The Summer Solstice at Stonehenge - A History-Making Livestream
In the northern hemisphere, when the summer solstice occurs around June 21, the North Pole is tilted about 23°27´ toward the Sun, which itself is traveling its longest path through the sky, and that day therefore has the most daylight and is celebrated as the longest day. Stonehenge is one of the places many people congregate to witness an amazing summer solstice event.
At the world renowned ancient standing stones, Stonehenge, in England, which was designed according to the annual solar cycle, rather than thousands of people gathering to bring in the solar event, this year things will be much different due to COVID-19. In place of the usual big public celebration with thousands of people binging in the new season at the stone circle, for the first time in history the site will be empty and the astronomical event will be streamed to Sun worshippers online.
Stonehenge at dawn , Wiltshire, UK. ( Tony Craddock /Adobe Stock)
The Digitization Of Archaeoastronomy
Nichola Tasker, the director of the Stonehenge monument, told The Telegraph that it was considered whether a public event could have proceeded safely, and she said, “We would have dearly liked to host the event as per usual, but sadly, in the end, we feel we have no choice but to cancel.” However, she hopes that a livestream of the sun rising behind the famous Heel Stone will offer an “alternative opportunity” for people near and far to connect with this deeply-spiritual place at this special time of year, and she looks forward to “welcoming everyone back next year.”
What is a tad ironic in all this is that in ancient times when a disease, famine, or other natural disaster struck communities, folks gathered at these key religious (astronomical) dates to perform rituals and ceremonies asking for the gods’ help in overcoming their challenges. However, there weren’t 7.5 billion of us back then and social distancing happened naturally.
2020, A Summer Solstice to Remember
Occurring on Saturday, June 20, 2020, this year’s summer solstice will be like no other we will see in our lifetimes. The solstice occurs as the Earth's north pole reaches its maximum tilt towards the Sun. And this year, only nine hours after the solstice sunrise, the new Moon will pass perfectly between the Earth and the Sun, creating an annular solar eclipse visible to observers across Africa and Asia, and this is an exceptionally infrequent occurrence.
According to an article in Forbes, to have a solar eclipse, “you don't just need a new Moon but you need a new Moon to occur precisely when the Moon crosses the Earth-Sun plane.” While the Earth traces an elliptical path around the Sun and the Moon makes an elliptical orbit around the Earth, the two ellipses are tilted with respect to one another a 5.2°. This means the Sun and the Moon are small enough as seen from Earth that most new Moons don't result in any sort of visual eclipse at all.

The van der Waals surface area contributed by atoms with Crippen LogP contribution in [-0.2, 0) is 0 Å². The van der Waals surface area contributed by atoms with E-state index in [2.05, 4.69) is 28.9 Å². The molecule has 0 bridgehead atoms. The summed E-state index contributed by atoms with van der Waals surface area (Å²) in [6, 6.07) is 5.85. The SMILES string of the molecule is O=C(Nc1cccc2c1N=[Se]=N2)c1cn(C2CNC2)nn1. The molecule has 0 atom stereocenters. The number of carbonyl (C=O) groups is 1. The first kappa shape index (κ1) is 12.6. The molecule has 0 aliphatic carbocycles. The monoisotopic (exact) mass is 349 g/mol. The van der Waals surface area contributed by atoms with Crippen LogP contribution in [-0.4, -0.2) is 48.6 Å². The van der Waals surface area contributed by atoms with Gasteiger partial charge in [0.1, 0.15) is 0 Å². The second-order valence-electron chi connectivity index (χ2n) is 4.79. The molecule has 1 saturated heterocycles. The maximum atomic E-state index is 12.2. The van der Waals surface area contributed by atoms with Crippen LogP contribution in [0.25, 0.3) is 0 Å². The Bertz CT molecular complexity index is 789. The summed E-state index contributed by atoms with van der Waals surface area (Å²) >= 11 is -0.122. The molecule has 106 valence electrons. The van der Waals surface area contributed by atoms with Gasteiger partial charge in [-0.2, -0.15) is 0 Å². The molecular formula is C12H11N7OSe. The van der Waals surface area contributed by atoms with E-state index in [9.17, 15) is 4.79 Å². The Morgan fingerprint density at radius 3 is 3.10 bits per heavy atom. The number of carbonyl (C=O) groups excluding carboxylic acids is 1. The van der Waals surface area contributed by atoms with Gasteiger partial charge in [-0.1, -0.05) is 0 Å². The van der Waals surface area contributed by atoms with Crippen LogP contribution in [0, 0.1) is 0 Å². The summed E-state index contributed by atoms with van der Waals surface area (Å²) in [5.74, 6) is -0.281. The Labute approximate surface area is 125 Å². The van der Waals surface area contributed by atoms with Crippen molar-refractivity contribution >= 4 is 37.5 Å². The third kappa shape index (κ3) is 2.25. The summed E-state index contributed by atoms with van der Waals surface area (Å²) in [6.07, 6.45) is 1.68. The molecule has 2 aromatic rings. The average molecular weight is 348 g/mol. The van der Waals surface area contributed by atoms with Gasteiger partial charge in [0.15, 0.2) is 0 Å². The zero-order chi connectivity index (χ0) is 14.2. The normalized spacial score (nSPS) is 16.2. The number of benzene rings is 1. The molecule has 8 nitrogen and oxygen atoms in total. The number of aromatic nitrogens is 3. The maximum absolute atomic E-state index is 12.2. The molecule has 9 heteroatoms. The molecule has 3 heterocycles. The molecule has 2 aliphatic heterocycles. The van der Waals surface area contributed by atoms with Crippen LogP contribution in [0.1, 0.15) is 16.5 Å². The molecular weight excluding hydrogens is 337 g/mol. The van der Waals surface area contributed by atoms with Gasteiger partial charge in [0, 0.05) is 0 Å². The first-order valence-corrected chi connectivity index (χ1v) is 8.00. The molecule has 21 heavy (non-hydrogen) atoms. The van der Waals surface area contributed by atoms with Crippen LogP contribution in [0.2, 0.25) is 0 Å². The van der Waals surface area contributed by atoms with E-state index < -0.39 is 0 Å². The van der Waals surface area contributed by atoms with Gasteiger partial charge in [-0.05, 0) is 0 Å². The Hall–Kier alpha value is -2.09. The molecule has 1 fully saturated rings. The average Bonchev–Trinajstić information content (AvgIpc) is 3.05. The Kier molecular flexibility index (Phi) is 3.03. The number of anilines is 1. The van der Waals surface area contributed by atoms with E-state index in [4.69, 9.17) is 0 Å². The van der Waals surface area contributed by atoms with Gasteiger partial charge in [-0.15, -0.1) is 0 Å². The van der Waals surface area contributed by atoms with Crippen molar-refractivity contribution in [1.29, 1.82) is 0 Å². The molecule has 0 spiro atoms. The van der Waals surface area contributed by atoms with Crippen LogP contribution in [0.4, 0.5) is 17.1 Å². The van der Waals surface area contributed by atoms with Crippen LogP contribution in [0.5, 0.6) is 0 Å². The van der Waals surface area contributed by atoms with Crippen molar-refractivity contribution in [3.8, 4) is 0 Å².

Annular solar eclipse in desert with a silhouette of a dromedary camel. Liwa desert, Abu Dhabi, United Arab Emirates. ( Kertu /Adobe Stock)
And with the Sun and Moon each making a circle about 0.5° in diameter on the sky, only about one in five or six new Moons results in either a partial, annular, or total eclipse of the Sun and a solar eclipse occurs on a solstice just once every 82 years.
- 6 Spectacular Summer Solstice Celebrations Around the World
- Cecil Chubb: The Man Who Bought Stonehenge
- Megalithic Examination Explains Why Stonehenge was Built on Salisbury Plain
Disrupting the 82 Year Solstice Eclipse Cycle
If this event only happens every 82 years, why then did we have one of these “rare” events on the June solstice in 1982 and 2001, and why are we having this one in 2020? This is caused by a 19-year eclipse cycle is known as a Metonic Cycle, which dates all the way back to “Meton” of Athens who lived 2500 years ago. Every 19 solar years contain almost exactly 235 lunar months (full cycles, from new Moon to new Moon,) meaning that eclipses recur in a 19 year periodic cycle, which is why we are experiencing them more often at the present, but after the next one in 2058 this phenomena won’t happen again for nearly two full centuries.
You can watch the livestream Stonehenge solstice event on the English Heritage Facebook page on Saturday June 20th at 9:26 pm GMT (4:26 pm EDT) and the sunrise will be streamed live on Sunday June 21 at 4:52 am GMT, (Saturday 11:52 pm EST.)
Top Image: Stonehenge will be empty for the summer solstice in 2020. Source: Stephen /Adobe Stock
By Ashley Cowie